Escaped Hymns

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  • The Lord's my shepherd, sung to that ghastly tune Crimond (YMMV), used to be common at UK funerals :anguished: IJ
    Not just funerals: after the late Princess Margaret Rose chose it for her wedding in 1960 it also cropped up with increasing frequency at weddings.

    But then inappropriate/unwise hymns for funerals and weddings is another thread...

    I recognise most on Enoch's list but not necessarily all are hymns - Jerusalem, for example, is a national song, the same goes for I vow to thee, my country.

    What is a pity is that traditional hymns from parts of the UK where languages other than English may be sung are not included: I'm sure if they were then Calon Lân would be well up on the list.

  • I've sung "Sweet Sacrament Divine" many, many times in Anglican churches. It's in the NEH, after all. It's certainly more familiar to me than about half of the BBC's list.

    Mind you, I've also sung the Lourdes Pilgrims' Hymn pretty frequently in Anglican churches. And "Ave Maria! O Maiden, O Mother". And on at least one occasion the truly-astonishing "On this day, O Beautiful Mother". The last one did engender complaints and mockery from the congregation, however. There's really no way to pretend that "Queen of Angles, deign to hear/ Lisping children's humble pray'r" is anything other than ridiculous.
  • EnochEnoch Shipmate
    ... And on at least one occasion the truly-astonishing "On this day, O Beautiful Mother". The last one did engender complaints and mockery from the congregation, however. There's really no way to pretend that "Queen of Angles, deign to hear/ Lisping children's humble pray'r" is anything other than ridiculous.
    It's re-assuring to know that it isn't just the odder realms of evangelical conventicles that can produce truly nauseous hymns. I'm assuming 'Angles' is a misprint rather than a nationalistic reference to Mary's Dowry, or an encouragement to children fed up with their geometry, but even if as 'Angels', that's pretty bad.
  • ClimacusClimacus Shipmate
    Or perhaps Angles sung it for protection against the Jutes and Saxons.
    :smile:

    Fascinating thread. Thanks all for broadening my horizons.
  • MudfrogMudfrog Shipmate
    edited March 2018
    The Salvation Army song book is, IME, the most ecumenical hymn book there is.
    At one end of the scale we have the newest stuff like The Splendour of the King and the Potters Hand and from the top of the candle we have Faber and Bernard of Clarvaux (Jesus the very thought of thee).
    In the middle we have loads of Cof E stuff, more Wesley than the Methodists ('Let earth and heaven agree' anyone?). We also have all the SA stuff as well as well as Dudley Smith and John Bell and nice Catholic Hymns like Living Lord. Sadly we also have Sydney Carter :( :(

    The only kind of stuff we won't have is the sacramental stuff so, in the aforementioned Living Lord we omit
    'You have commanded us to do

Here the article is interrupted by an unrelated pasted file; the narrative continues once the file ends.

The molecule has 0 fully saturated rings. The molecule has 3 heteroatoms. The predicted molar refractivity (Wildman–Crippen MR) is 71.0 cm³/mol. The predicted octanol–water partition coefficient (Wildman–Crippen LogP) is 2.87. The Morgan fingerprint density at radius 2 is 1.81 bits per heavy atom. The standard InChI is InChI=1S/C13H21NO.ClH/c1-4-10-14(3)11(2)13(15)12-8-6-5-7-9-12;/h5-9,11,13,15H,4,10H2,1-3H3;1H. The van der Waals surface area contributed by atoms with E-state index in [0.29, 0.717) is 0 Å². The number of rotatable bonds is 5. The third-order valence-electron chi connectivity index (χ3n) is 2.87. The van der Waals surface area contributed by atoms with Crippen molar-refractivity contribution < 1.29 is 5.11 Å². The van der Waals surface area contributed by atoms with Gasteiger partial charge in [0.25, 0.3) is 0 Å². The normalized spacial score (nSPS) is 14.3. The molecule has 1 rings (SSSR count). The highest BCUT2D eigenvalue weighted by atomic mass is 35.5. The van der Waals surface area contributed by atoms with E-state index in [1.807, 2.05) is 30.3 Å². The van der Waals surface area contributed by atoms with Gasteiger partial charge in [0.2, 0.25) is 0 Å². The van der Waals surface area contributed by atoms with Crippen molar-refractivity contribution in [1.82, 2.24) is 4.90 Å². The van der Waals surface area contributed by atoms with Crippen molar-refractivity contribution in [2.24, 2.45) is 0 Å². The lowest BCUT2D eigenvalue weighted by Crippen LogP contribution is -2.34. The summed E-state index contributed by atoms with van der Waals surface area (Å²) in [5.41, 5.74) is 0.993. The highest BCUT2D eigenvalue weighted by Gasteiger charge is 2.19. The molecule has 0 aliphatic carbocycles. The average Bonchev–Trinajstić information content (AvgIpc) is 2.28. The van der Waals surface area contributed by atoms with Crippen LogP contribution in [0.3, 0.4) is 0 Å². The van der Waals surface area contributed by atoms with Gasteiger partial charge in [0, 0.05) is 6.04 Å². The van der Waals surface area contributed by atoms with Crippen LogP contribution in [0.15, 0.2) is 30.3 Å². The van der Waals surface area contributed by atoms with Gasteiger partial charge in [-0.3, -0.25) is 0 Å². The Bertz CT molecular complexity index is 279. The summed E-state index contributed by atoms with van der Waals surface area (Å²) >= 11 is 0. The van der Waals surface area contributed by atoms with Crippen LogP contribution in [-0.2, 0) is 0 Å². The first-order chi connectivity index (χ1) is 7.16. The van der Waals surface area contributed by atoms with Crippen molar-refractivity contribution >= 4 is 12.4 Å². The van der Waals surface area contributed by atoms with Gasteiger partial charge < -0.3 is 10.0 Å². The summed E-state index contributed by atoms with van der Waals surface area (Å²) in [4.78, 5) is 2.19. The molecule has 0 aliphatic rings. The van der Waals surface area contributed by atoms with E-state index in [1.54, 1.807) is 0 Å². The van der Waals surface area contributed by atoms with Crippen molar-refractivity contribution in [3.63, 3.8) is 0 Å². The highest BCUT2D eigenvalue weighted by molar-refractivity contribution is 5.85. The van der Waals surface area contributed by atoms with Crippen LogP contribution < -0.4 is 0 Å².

this in remembrance Lord of you.'

    We also do not have The Church's one foundation.

    Oddly, for a Wesleyan movement we have the very strongly Calvinistic Rock of Ages.
  • Enoch wrote: »
    I'm assuming 'Angles' is a misprint rather than a nationalistic reference to Mary's Dowry, or an encouragement to children fed up with their geometry, but even if as 'Angels', that's pretty bad.
    I was at a Carol Service in Southampton years ago which not only featured "angles" but "swaythling bands" (Swaythling being a district in the city).

  • angloidangloid Shipmate
    Sweet sacrament divine is not one of my particular favourites (though the tune has a certain allure). But I seem to remember reading somewhere that its provenance is Anglo- rather than Roman Catholic.
  • angloid wrote: »
    Sweet sacrament divine is not one of my particular favourites (though the tune has a certain allure). But I seem to remember reading somewhere that its provenance is Anglo- rather than Roman Catholic.

    It would appear not:
    https://en.wikipedia.org/wiki/Francis_Stanfield
  • angloidangloid Shipmate
    I kneel corrected! I don't know where I got that idea from.
  • Even people who use the same hymn book for years don't always know everything in that hymn book. It's quite possible to go to a different church and realise that they sing a different 50 hymns from the same book that your church does.

    After many years, somebody new started choosing the hymns each week from our standard hymn book, assuming people knew them. But we didn't - they were a different selection from the ones we had 'always' sung!
  • Chorister wrote: »
    Even people who use the same hymn book for years don't always know everything in that hymn book. It's quite possible to go to a different church and realise that they sing a different 50 hymns from the same book that your church does.

    After many years, somebody new started choosing the hymns each week from our standard hymn book, assuming people knew them. But we didn't - they were a different selection from the ones we had 'always' sung!

    I used to attend a weekly Episcopal Eucharist at the seminary that was on the campus of the university where I went to law school. The professor in charge went out of his way to highlight the hidden gems of the hymnal, in hopes of raising up priests who wouldn't program the same ten hymns over and over again. He used to tell stories about the Episcopal seminary services at Yale, where the students got to program the hymns, which resulted in a few fine hymns getting banned for over-use. His eclectic selections used to drive some of the students nuts, but it was always a fun sight-reading exercise.